In any case, this collaboration thing is pretty cool. With hope, I’ll be working more with Louis and/or other writers soon.

Of course, that destroys my whole sullen-loner vibe, but we all have to make sacrifices.


Shout It Out Loud

So my old friends at the Huffington Post have started a new section — one that I will probably be contributing to on a regular basis.

It’s called LatinoVoices, and it debuted today. My first article for it can be found here.

When I started this website, just a few years ago, it seemed that the only outlets for writing about Hispanic culture were my blog, the sites of a few other Latino writers, and stray manifestos that angry Latinos would hurl onto your lawn.

But now we have our own section and everything. Latino voices are indeed getting louder every day.

So go ahead and check out HuffPo’s new section. And be sure to comment early and often.


Postmortem

Once again, thanks to Ankhesen Mie for her always insightful comments. Building off that last post, and reneging on my claim that I would not go further into the results of last week’s midterm elections, I have to add one small snowball to the avalanche of analysis that is still cascading down the internet.

As I wrote previously, the GOP gambled that by firing up their base, they would be the big winners on November 2. One of the ways they did this was by appealing to the fears of older white voters. As Speaker Boehner can tell you, this strategy worked.

However, my pals at the Huffington Post have pointed out something that I also noticed. The GOP approach may have backfired more than celebrating Republicans would care to admit.

This is because, despite their success at reclaiming the House, “their hopes of controlling the Senate as well were stymied by a firewall of Latino voters who were outraged by Republican demonization of Latino immigrants.”

Yes, although Republicans coasted to victory nationwide, some of the most virulent conservatives in Senate races failed to capitalize. For example, in Nevada, Sharron Angle — a woman who never saw a race-baiting ad she didn’t like — lost to the embattled Harry Reid. His margin of victory can be attributed to the fact that he earned “a whopping 90 percent” of the Hispanic vote, which “was up from 12 percent of the electorate in the 2006 midterms to 15 percent in 2010.”

Similarly, in Colorado, Illinois, and my current home state of California, Latinos were the difference in high-profile Senate and governor races. It appears, therefore, that more than a few Hispanics were mobilized to vote against politicians they saw as actively hostile to them.

Again, I’m not saying that all Republicans are racists. But it’s clear that Hispanics heard the rhetoric that conservatives employed in this election and didn’t see it “as a difference about a policy or issue. It directly offended the Latino community’s sense of identity, pride and self-worth.”

Now, it’s true that many Latino Republicans won elections last week, a sign that at least some Hispanics are OK with the GOP label. However, it’s also true that in eight key states, “Latinos overall voted for Democrats over Republicans by approximately 75 percent to 25 percent — a 3 to 1 margin.”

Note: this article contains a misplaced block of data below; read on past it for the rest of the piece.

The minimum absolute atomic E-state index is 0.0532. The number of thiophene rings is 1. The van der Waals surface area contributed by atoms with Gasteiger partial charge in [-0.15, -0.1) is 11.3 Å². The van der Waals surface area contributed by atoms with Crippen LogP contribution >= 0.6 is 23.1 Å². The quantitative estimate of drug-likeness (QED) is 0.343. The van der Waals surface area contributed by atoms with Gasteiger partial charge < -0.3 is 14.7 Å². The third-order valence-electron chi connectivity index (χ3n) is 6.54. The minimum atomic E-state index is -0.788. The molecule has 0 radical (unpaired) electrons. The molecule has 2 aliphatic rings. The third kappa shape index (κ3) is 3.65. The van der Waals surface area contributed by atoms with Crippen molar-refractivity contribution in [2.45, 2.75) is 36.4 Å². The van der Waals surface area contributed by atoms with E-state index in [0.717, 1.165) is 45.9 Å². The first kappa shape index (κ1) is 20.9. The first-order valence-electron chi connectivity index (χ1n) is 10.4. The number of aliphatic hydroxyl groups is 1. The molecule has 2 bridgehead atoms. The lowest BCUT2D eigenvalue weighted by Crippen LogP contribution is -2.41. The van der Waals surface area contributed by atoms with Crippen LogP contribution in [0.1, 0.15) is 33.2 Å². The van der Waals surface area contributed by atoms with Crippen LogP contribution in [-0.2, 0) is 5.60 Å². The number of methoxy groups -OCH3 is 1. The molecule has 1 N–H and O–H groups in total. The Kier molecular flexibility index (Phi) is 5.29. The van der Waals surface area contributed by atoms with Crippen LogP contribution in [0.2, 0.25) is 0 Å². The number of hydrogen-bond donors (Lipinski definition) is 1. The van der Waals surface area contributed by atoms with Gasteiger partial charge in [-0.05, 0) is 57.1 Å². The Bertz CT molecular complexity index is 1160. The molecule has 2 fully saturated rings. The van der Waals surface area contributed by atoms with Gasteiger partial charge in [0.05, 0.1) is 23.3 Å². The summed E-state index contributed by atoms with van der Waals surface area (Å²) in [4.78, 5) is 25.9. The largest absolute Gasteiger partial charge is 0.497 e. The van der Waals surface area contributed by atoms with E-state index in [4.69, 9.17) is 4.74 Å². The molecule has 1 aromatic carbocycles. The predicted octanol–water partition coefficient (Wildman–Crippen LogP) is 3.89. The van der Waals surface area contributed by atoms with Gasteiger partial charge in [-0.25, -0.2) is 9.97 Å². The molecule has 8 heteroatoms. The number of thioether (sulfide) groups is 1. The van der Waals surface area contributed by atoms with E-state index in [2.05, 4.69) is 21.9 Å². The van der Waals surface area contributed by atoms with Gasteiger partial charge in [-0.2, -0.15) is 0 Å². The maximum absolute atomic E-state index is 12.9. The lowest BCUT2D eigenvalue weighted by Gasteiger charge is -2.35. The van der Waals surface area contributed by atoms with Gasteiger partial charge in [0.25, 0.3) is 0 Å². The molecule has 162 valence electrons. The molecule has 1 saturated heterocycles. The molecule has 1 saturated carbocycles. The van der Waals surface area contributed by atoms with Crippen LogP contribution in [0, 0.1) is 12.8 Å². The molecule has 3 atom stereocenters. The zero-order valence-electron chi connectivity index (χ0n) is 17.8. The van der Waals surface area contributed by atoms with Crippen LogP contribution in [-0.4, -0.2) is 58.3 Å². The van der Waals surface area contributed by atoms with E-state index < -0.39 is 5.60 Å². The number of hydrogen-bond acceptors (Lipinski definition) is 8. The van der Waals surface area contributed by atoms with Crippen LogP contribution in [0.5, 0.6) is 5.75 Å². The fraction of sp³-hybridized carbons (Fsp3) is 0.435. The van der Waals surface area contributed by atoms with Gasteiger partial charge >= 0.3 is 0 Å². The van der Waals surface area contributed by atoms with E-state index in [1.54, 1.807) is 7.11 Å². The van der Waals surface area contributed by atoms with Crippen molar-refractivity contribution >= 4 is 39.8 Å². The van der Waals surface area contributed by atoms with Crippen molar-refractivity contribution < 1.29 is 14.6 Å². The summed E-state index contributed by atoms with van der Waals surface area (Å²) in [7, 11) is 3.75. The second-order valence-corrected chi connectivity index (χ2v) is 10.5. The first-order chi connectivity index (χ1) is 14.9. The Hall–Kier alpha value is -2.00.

In sum, the short-term benefits for Republicans may not have been worth it. This is because Hispanics (and you know this fact already) are the nation’s fastest-growing demographic, and “as the Latino population continues to grow, it will rapidly become impossible to put together an electoral majority … with that kind of Hispanic opposition.”

Of course, Republicans aren’t so dumb or oblivious that they haven’t noticed this development. Their hope, of course, is that by the time the next election comes around, Hispanics will have forgotten that much of the GOP message this time was based on lambasting Latinos. Party leaders are assuming that Hispanics will lapse into amnesia when casting their votes.

This is not crazy. After all, it’s apparently what happened to everyone else in the country last Tuesday.


A Quick Clarification… Modification… Whatever

First off, let me thank Latino Evolution for the comment on my post “I Should Have Went Samurai…”

Second, as I may have mentioned – here on this blog, all over cyberspace, and in the street to passing strangers – the Fanatic is now on the Huffington Post.

Because I want to get my writing in order (ie, what ran on the site, what ran on Huffington, what can run on both of them, etc), I will be cutting back, very slightly, on new posts while I try to get everything in sync. This means that I’ll probably update this site twice a week instead of the three-plus posts I have been sending out. Otherwise, there are no major upheavals on the horizon.

I know this will provoke crying, wailing, and a great gnashing of teeth with those who demand thrice weekly posts. But despite your anguished pleas and vows that you can’t go on, I have hope that you will persevere.

Thanks again for all your support.


The Fanatic Sells Out!

The rumors are true. I can now be found at the Huffington Post.

I’m very pleased with this development, even though it has meant the revelation of my true identity, which until now has been shrouded in myth and legend. It turns out, however, that you can discover my real name and even see what I look like by clicking here to read my initial post for Huffington. And so one more secret internet alias is rendered obsolete – alas.

The first post for Huffington is a reprint of my original post for this blog, but it’s just as relevant as it was all those many eons past (ok, three months ago) that I wrote it.

Check it out and give me a Buzz Up vote (which increases the likelihood that the editors will continue to ask me to contribute) and sign up to get email alerts or become a fan… it’s a very odd thing, I just realized, to ask people to become your fan, but that’s what blogging has reduced me to.

Also, as much as I appreciate your comments on this site, I would appreciate it even more if you respond to the Huffington pieces. My hope is that you’ll overwhelm the site with so much praise that the Huffington servers crash, and the editors shake their fists in rage while screaming, “Damn you, Hispanic Fanatic!”

I think we can all agree that this would be a pretty cool scenario.

Short of that, just check out the Huffington Post. I’ll still maintain this site, but I’ll give the editors first crack at new stuff.

By the way, I can also be found at TC Daily. So there’s lots of ways to find out who’ve I’ve pissed off recently.

Thanks in advance for your support.